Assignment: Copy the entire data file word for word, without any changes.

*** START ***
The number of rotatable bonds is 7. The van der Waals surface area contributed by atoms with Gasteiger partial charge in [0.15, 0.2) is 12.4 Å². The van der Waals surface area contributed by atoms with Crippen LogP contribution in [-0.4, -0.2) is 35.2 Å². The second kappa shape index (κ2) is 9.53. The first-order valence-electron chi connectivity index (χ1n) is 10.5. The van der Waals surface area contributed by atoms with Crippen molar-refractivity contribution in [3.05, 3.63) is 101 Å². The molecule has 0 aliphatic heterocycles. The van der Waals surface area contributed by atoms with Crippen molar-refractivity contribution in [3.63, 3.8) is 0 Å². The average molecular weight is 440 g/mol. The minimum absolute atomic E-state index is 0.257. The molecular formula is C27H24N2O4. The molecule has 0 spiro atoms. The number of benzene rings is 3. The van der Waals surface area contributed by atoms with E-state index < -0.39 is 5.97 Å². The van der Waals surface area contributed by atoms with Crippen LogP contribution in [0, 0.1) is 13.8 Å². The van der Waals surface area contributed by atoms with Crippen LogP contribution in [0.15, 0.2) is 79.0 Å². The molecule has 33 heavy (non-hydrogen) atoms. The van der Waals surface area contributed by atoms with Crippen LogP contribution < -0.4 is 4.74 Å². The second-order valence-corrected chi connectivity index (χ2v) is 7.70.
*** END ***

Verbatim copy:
The number of rotatable bonds is 7. The van der Waals surface area contributed by atoms with Gasteiger partial charge in [0.15, 0.2) is 12.4 Å². The van der Waals surface area contributed by atoms with Crippen LogP contribution in [-0.4, -0.2) is 35.2 Å². The second kappa shape index (κ2) is 9.53. The first-order valence-electron chi connectivity index (χ1n) is 10.5. The van der Waals surface area contributed by atoms with Crippen molar-refractivity contribution in [3.05, 3.63) is 101 Å². The molecule has 0 aliphatic heterocycles. The van der Waals surface area contributed by atoms with Crippen molar-refractivity contribution in [3.63, 3.8) is 0 Å². The average molecular weight is 440 g/mol. The minimum absolute atomic E-state index is 0.257. The molecular formula is C27H24N2O4. The molecule has 0 spiro atoms. The number of benzene rings is 3. The van der Waals surface area contributed by atoms with E-state index < -0.39 is 5.97 Å². The van der Waals surface area contributed by atoms with Crippen LogP contribution in [0, 0.1) is 13.8 Å². The van der Waals surface area contributed by atoms with Crippen LogP contribution in [0.15, 0.2) is 79.0 Å². The molecule has 33 heavy (non-hydrogen) atoms. The van der Waals surface area contributed by atoms with Crippen LogP contribution < -0.4 is 4.74 Å². The second-order valence-corrected chi connectivity index (χ2v) is 7.70.